I take that and blow it up to a civilization level. If color is your primary mode of communication, how does that affect your art? How does that affect your architecture, the way you dress, the sorts of technology you have? And how do you relate to other species, especially if they have different ideas about what color means or just use it as a decoration? There’s a million questions you can ask with just that one element. Everything else comes from there….

(3) F&SF COVER. The Magazine of Fantasy & Science Fiction’s Nov/Dec 2021 cover art by Maurizio Manzieri illustrates “Broad Dutty Water” by Nalo Hopkinson. Publisher Gordon Van Gelder says, “The issue has just been printed and will be distributed soon.”

(4) ORDER IN THE COURT. Every so often someone sends me a link to a stfnal t-shirt, and if I like it well enough I run it in the Scroll. Which is always promptly greeted by fan-lawyering comments to the effect “I hope they have the rights to that art” or “I looked that up and its copyright hasn’t expired OMG!” Well, there’s no stopping that, however, after yesterday’s response to Out of Print’s Foundation unisex book t-shirt I contacted the company to inquire if they had the rights. Here’s their reply:

Thank you for your interest in Out of Print. We work with the Estate of Isaac Asimov (Asimov Holding LLC) and the Estate of both respective artists for each book cover. Please do not hesitate to contact us if you have any other questions. 

So please step it back down to Defcon 770.

(5) T-PARTY. Boskone 59 will be returning to an in-person convention with a hybrid option. The Boston con will run from February 18-20, 2022. This weekend they announced their current Covid-related attendance requirements.

The following policies were just approved at today’s Boskone and NESFA meetings:

  1. [Boskone] Attendees must be vaccinated and show proof of vaccination or have tested negative with a PCR test taken February 15, 12:01 am or later and before the convention. There are no exceptions.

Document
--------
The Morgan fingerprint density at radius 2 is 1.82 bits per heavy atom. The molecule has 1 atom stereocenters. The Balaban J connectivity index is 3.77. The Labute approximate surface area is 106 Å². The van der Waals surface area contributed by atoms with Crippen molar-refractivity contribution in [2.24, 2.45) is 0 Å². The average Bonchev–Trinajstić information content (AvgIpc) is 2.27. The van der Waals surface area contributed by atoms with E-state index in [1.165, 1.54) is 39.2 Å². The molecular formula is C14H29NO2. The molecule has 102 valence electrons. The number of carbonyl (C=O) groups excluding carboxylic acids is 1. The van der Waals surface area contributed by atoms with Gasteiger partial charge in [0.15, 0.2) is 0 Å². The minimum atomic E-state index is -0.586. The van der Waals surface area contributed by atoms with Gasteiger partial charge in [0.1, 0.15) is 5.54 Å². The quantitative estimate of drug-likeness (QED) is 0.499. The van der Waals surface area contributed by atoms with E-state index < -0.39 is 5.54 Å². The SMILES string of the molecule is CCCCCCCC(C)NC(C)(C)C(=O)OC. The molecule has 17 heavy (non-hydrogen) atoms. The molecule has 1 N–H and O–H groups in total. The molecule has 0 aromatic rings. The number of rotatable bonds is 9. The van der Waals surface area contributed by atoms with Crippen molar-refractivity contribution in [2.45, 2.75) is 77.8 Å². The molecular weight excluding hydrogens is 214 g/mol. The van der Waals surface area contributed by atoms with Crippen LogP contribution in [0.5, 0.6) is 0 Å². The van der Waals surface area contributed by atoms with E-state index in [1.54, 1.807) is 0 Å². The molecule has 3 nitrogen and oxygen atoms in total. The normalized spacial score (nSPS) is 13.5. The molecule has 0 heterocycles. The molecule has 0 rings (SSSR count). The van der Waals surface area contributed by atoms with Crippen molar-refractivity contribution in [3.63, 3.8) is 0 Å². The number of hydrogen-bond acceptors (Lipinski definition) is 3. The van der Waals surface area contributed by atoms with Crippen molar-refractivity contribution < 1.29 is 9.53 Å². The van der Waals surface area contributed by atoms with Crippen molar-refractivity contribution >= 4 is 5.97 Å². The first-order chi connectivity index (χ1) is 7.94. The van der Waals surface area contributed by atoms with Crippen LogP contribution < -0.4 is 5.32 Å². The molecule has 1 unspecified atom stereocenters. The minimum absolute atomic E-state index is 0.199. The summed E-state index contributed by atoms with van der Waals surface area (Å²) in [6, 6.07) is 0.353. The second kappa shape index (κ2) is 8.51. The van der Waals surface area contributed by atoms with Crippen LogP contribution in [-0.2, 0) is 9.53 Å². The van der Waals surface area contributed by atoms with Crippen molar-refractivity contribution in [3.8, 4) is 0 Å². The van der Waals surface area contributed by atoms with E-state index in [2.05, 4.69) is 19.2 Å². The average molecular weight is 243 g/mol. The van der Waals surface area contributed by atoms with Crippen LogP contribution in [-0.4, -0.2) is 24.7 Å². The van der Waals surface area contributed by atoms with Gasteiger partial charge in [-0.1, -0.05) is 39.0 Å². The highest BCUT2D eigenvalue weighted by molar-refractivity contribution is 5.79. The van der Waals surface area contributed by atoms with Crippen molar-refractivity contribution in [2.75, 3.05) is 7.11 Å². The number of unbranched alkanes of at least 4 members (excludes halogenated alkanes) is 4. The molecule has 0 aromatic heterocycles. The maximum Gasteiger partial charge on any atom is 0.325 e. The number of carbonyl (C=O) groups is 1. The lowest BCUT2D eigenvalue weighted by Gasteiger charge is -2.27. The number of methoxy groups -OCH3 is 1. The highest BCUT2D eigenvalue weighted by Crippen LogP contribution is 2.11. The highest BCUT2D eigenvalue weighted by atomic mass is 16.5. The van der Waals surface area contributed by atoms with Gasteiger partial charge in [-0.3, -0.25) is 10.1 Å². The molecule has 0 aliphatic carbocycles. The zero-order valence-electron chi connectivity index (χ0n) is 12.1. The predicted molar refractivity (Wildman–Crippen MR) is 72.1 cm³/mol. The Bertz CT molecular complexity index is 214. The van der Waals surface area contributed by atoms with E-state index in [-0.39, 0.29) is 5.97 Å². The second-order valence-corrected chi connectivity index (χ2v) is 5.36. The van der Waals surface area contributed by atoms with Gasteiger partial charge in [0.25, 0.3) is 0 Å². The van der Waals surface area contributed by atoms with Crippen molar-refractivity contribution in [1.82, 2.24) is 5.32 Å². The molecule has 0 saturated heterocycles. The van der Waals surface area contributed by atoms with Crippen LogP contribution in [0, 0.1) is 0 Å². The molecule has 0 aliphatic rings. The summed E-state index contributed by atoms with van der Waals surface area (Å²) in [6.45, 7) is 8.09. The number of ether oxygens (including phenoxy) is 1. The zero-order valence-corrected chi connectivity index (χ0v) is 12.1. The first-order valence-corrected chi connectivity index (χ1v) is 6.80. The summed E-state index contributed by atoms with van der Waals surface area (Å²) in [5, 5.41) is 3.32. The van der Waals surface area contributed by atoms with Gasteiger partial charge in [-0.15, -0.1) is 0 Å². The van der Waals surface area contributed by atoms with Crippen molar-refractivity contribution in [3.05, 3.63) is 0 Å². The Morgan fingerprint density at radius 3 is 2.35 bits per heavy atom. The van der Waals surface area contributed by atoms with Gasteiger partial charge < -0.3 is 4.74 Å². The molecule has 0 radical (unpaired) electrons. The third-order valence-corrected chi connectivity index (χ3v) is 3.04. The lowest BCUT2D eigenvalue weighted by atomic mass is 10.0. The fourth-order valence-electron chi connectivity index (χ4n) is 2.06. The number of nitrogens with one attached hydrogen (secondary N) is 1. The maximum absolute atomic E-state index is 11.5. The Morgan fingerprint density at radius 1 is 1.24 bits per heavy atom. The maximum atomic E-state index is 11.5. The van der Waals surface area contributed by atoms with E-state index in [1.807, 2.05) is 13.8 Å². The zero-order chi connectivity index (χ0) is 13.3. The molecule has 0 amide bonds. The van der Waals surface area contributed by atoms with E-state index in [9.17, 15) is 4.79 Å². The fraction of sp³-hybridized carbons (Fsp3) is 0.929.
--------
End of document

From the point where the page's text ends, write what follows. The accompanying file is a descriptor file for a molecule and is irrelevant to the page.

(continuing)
2. All humans 2 years old or older [attending Boskone] must wear a mask in convention spaces (including open parties) at all times, except when eating or drinking in designated food and drink spaces. There are no exceptions.

(6) MORRISON Q&A. At Altered Instinct, Stephen Hunt invites fans to “Meet Diane Morrison, author of A Few Good Elves”.

Without spoilers, what was one of your favourite moments of the story to write? What was it that made you enjoy that section so much? 

The Aces High obstacle course, hands-down, was the most fun in this book! The protagonist must successfully navigate an obstacle course in an asteroid field like a slalom race to qualify for entry into an advanced Star-Pilot’s school. It’s full of raw action, but unlike many action scenes in the story, there’s no violence involved. It’s a chance for the reader to see starfaring through a Pilot’s eyes, with excitement and joy. Describing the different challenges, and how Shaundar deals with them, not only let me really buckle down into how the universe works, but it let me show you a lot of important things about Shaundar as a character. It was a glorious moment.

(7) BRIANNA WU ENGAGED IN DEVELOPING TV SERIES. Deadline reports, “Fictional Gamergate Series In The Works From Mind Riot Entertainment & Video Games Developer Brianna Wu”.

Mind Riot Entertainment will work with journalist, game developer and computer programmer Brianna Wu for Gamergate, a series about her experience as a critic and target of the notorious 2014 online harassment campaign, for which the studio has optioned life rights.

The 2014 Gamergate online campaign ignited a firestorm for its targeting of women in the gaming industry which laid the foundation for current issues of disinformation and hate. Before QAnon, Covid-19 conspiracists and the January 6th insurrection, there was Gamergate. Wu was among the targeted women, which also included Zoë Quinn and Anita Sarkeesian.

… The series will explore the origins of the widespread intimidation campaign from the perspective of multiple, fictional people in the game industry – from executives to journalists and indie developers.

Gamergate is co-created and co-written by Wu and J. Brad Wilke (Camel Spiders), and will be produced by Mind Riot Entertainment’s Jonathan Keasey (Parallel) and Jeremy J. Dodd (One Nation Under Earl).

… [Wu said:] “We’re not going to retread the same story told in thousands of news stories from outlets such as the New York Times and Washington Post, plus multiple documentaries like GTFO. Our series will focus on new, fictional people within the industry reacting to a horrific situation. By explaining how they were unable to stop the video game industry from being hijacked by the lunatic fringe – we can show how the tactics of Gamergate were the same ones that led to tragedies like Christchurch and January 6th”…

Keasey added: “Working with Brianna is a huge score for us. Based in Seattle, one of the country’s meccas for gaming, we’ve been wanting to shed light on this subject matter for a while and are honored that Brianna will be co-writing the series alongside Brad.”

(8) 007 PLUS 007 EQUALS THREE HOURS. Leonard Maltin finds that in Daniel Craig’s last outing as 007, there’s “Plenty Of Time To Die: The New James Bond Movie”.